Frequently Asked Questions
This page contains answers to those questions asked most frequently by our customers.
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- What Is Your Cost Per Square Foot?
The average price per square foot of the homes we build continues to increase and we hesitate to quote a price per square foot. At the beginning of 2005, the average price per square foot was just under $112 excluding the lot. At the beginning of 2006, the average price per square foot was $165 and rising. Since 2001, the price per square foot of the homes we have built has ranged from a low of $85 to a high of $175 excluding the lot. A number of factors are driving these cost increases.
Overall, the cost of building materials spiked more than 15 percent from 2003 to the beginning of 2006. Steel prices have increased nearly 50 percent since 2003, according to the U.S. Bureau of Labor Statistics and the National Association of Home Builders. Concrete costs have risen 18 percent during the same period. PVC pipe, which carries clean water into homes and wastewater out, has gone up at least 35 percent in the just the last eight months. The price of copper has doulbed since the January 2006. And higher crude oil prices have made it expensive to deliver many other materials.
PVC pipe, which carries clean water into homes and wastewater out, is made with a byproduct of natural gas and has gone up at least 35 percent in the just the last eight months. PVC supplies tightened after Hurricane Katrina disrupted natural gas lines and PVC plant operations in the Gulf Coast regions. The price of copper wiring has increased 300% spurred by copper mine strikes in Arizona and Zambia, and high demand in China. And higher crude oil prices have made it expensive to deliver many other materials. Costs of vinyl windows and carpet materials which are manufactured with natural gas are also escalating. Asphalt and roofing materials can also be added to the list, because petroleum or natural gas is a key ingredient.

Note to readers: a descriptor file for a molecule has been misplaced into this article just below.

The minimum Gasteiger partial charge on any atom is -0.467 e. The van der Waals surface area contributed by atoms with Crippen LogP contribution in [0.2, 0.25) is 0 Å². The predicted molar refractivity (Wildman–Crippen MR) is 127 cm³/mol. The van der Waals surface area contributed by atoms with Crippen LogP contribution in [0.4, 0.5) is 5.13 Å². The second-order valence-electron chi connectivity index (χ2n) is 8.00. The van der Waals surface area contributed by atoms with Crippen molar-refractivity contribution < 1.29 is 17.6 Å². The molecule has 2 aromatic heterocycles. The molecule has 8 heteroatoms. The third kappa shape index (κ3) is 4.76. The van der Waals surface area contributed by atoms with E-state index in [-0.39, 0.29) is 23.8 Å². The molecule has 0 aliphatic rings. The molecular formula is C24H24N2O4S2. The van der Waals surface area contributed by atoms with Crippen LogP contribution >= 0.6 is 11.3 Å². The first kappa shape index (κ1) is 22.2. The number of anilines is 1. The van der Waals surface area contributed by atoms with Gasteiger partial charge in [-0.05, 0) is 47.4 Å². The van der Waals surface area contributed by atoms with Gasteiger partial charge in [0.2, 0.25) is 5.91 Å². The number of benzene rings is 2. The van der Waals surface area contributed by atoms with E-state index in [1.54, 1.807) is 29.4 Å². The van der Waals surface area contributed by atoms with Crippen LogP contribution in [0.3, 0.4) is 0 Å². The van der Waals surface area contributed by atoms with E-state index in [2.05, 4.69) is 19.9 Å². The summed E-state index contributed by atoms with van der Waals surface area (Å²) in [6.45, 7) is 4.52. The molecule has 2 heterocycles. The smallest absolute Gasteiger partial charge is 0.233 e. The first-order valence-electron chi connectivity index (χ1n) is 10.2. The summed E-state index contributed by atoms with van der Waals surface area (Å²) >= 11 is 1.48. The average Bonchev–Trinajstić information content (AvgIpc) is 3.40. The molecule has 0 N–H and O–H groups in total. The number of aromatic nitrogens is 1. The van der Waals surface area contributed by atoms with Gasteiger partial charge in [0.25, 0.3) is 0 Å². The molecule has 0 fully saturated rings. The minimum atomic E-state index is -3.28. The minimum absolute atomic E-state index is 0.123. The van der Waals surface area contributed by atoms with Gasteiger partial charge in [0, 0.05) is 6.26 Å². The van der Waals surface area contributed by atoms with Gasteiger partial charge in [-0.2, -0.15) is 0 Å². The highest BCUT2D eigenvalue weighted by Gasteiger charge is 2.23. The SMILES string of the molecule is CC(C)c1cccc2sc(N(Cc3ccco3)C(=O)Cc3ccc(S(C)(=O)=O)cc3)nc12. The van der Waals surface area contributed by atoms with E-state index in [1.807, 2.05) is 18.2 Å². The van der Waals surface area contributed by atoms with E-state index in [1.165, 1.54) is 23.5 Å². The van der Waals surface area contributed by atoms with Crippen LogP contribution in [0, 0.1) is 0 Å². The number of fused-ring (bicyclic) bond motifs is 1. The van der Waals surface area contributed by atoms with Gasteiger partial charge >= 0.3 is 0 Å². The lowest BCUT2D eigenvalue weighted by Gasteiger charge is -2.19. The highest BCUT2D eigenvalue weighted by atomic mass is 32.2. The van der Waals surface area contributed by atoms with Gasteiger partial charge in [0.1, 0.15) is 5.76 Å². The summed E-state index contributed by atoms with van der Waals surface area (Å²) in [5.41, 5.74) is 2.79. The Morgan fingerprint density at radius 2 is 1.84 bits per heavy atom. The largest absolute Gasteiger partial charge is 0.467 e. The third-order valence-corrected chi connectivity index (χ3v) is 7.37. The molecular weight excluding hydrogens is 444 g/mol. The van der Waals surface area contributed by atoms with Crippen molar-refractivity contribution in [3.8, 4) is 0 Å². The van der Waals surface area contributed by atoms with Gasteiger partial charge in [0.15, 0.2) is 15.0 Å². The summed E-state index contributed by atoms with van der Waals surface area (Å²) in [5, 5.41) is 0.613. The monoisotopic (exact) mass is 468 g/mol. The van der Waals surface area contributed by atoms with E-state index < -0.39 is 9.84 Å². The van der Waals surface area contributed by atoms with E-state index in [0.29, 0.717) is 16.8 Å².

There are so many variables in the construction market that it’s extremely difficult to predict future costs based on any one factor, but most experts believe prices will remain high, even if local real estate markets cool. The building boom in China and India, and resulting demand for supplies, is putting upward pressure on costs for steel and concrete worldwide, according to Bernard Markstein, director of forecasting for the National Association of Home Builders. The rate of increase is higher now than it has been since the early 1990s, he said. Analysts predict cement, the primary ingredient in concrete, will especially be in short supply. Consumption in the United States in 2005 grew to a record 114.6 million metric tons, an increase of 6.8 percent over 2003, according to the PCA. Consumption is projected to grow another 5 percent this year. Rebuilding New Orleans will require at least 4 million tons of cement during the next five years, according to the Skokie, Ill.-based Portland Cement Association. Products like PVC piping, insulation and roofing, which are manufactured with natural gas or crude oil, will likely remain 20% to 50% higher than in pre-Katrina days, according to Ken Simonson, chief economist for the Associated General Contractors of America. (AGC) The AGC looks for increases of 5% to 10% in 2006 for brick, glass, gypsum and wood. Simonson expects overall fuel prices to rise from 5% to 10% in 2006. That would be on top of diesel fuel prices that have shot up almost 60% in 2005. These increases raise costs across the board because they directly raises the cost of operating equipment.